This species is only known from forest in the southern Yungas of Argentina. This habitat is deteriorating outside of reserves, and the population is thought to be in decline. Overall the population size is thought to be small (c.400 mature individuals), and so the species is listed as Endangered under criterion C2a(ii).
No recorded synonyms.
A rare species only found seven times after the original publication.(Esteban Sir, Unpublished) although the stromata are conspicuous. The absence of further records as well as the high level of disturbance in the past, along with the fragmentation of the original habitat, suggest that this species might be endangered.
Only known from the southern Yungas (see map). Fungarium materials from the three provinces are available (Salta, Tucumán and Jujuy).
The species might be well distributed in the southern Yungas (E. Sir pers. comm.). The have been only seven further records (unpublished) subsequent to Sir et al. (2005). The species occurs at low frequency where it has been studied, and scaling up to take account of other areas of suitable habitat where the species may occur would give a population size of 400 mature individuals. Since the reserves in the area have a high conservation status, we suppose that the numbers in reserves are stable, but forest outside of the reserves is in danger and decreasing.
Population Trend: Decreasing
This species is probably endophytic, and is seen fruiting as a saprotroph on dead/decayed wood, probably causing a white rot as reported for many Xylaria.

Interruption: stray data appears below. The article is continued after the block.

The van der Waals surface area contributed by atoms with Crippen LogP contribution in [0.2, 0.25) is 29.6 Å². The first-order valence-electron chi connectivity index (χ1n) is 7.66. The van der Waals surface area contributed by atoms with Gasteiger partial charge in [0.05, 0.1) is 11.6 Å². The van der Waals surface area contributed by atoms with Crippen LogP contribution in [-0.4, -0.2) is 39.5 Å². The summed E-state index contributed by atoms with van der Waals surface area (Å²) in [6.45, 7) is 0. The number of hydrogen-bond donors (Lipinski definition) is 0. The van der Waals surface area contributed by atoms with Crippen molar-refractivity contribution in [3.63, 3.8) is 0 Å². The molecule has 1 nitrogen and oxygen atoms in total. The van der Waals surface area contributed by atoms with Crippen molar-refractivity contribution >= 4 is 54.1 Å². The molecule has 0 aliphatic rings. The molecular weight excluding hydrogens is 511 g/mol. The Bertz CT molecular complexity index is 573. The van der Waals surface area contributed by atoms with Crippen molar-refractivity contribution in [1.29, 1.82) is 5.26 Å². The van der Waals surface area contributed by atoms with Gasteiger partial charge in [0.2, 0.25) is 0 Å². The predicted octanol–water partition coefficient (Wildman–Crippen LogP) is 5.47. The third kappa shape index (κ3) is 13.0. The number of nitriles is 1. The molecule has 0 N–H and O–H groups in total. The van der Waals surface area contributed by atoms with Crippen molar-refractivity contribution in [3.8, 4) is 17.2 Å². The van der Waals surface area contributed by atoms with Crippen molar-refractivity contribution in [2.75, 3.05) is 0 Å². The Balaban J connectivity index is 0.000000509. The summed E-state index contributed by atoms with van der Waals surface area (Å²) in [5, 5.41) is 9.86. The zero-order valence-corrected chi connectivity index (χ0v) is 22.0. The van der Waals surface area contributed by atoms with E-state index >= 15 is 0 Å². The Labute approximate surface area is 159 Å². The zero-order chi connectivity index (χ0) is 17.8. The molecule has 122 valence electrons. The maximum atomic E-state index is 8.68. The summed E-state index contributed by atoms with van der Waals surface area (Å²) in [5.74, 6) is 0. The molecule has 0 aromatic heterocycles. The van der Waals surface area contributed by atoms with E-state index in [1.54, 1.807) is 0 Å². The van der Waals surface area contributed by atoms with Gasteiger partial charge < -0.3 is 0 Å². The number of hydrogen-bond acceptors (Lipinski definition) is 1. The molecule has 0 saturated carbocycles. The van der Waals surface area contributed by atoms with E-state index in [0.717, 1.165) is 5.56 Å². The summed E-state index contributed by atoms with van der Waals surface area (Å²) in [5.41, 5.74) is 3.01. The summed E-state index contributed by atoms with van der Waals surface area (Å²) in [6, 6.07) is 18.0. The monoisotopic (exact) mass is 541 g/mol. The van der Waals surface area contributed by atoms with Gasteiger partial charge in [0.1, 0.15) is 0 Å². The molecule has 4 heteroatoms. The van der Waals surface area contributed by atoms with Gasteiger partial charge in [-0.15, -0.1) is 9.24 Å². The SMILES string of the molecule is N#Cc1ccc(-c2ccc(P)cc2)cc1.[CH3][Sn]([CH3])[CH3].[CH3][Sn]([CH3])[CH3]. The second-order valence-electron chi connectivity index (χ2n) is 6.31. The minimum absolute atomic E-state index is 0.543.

Reduction of the native environment and fragmentation of the forest by activities such as citrus or sugar cane culture.
At the present, several natural reserves protect the remains of these landscapes (e.g. Los Diques Provincial Reserve, Reserva Natural Finca Las Costas, Las Yungas Biosphere Reserve). More initiatives ensuring interconnection of the the patchy distribution of these forests are needed, and to increase awareness of this species within the protected area network.
More research is needed on the life history of the species, its dispersal strategy, the specific substrates and its associated plants as well as on the presence of this species in similar locations in northern Argentina. Esteban Sir suggested in a personal communication that research is required to see whether the species may also occur in Bolivia.
There are no uses reported.
Sir, E. B., Hladki, A. I., Parrado, M. F., & Romero, A. I. (2005). Biodiversity of Xylariaceae (Ascomycota) and their hosts in protected areas from Tucumán (Argentina). collections, 2007, 2009b-2010.
Blundo, C., & Malizia, L. R. (2009). Impacto del aprovechamiento forestal en la estructura y diversidad de la Selva Pedemontana. En: Selva pedemontana de las Yungas, historia natural, ecología y manejo de un ecosistema en peligro. Brown, AD, Blendinger, PG, Lomáscolo, T. y García Bes, P.(Eds.), 387-406.